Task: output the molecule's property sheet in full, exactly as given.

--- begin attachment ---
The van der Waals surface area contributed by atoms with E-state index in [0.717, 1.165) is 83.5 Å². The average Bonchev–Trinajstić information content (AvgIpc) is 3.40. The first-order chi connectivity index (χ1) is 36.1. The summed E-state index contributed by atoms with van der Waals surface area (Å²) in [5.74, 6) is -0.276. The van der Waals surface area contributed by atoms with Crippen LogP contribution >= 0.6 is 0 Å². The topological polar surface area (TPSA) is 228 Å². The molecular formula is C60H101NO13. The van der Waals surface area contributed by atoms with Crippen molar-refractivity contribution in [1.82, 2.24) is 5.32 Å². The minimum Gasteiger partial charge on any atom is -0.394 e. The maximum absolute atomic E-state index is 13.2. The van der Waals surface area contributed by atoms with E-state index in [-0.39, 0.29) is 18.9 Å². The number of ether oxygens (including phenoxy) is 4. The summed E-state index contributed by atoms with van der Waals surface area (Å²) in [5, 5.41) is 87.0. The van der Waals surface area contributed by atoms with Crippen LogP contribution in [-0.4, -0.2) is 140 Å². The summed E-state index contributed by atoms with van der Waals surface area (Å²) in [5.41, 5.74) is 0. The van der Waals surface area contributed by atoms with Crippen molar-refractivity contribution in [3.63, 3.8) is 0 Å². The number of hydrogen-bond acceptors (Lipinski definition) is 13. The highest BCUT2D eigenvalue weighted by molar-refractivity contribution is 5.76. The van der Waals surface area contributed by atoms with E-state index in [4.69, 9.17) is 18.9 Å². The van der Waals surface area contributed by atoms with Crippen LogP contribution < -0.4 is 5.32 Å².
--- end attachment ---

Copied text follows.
The van der Waals surface area contributed by atoms with E-state index in [0.717, 1.165) is 83.5 Å². The average Bonchev–Trinajstić information content (AvgIpc) is 3.40. The first-order chi connectivity index (χ1) is 36.1. The summed E-state index contributed by atoms with van der Waals surface area (Å²) in [5.74, 6) is -0.276. The van der Waals surface area contributed by atoms with Crippen LogP contribution >= 0.6 is 0 Å². The topological polar surface area (TPSA) is 228 Å². The molecular formula is C60H101NO13. The van der Waals surface area contributed by atoms with Crippen molar-refractivity contribution in [1.82, 2.24) is 5.32 Å². The minimum Gasteiger partial charge on any atom is -0.394 e. The maximum absolute atomic E-state index is 13.2. The van der Waals surface area contributed by atoms with E-state index in [-0.39, 0.29) is 18.9 Å². The number of ether oxygens (including phenoxy) is 4. The summed E-state index contributed by atoms with van der Waals surface area (Å²) in [5, 5.41) is 87.0. The van der Waals surface area contributed by atoms with Crippen LogP contribution in [-0.4, -0.2) is 140 Å². The summed E-state index contributed by atoms with van der Waals surface area (Å²) in [5.41, 5.74) is 0. The van der Waals surface area contributed by atoms with Crippen molar-refractivity contribution in [3.63, 3.8) is 0 Å². The number of hydrogen-bond acceptors (Lipinski definition) is 13. The highest BCUT2D eigenvalue weighted by molar-refractivity contribution is 5.76. The van der Waals surface area contributed by atoms with E-state index in [4.69, 9.17) is 18.9 Å². The van der Waals surface area contributed by atoms with Crippen LogP contribution < -0.4 is 5.32 Å².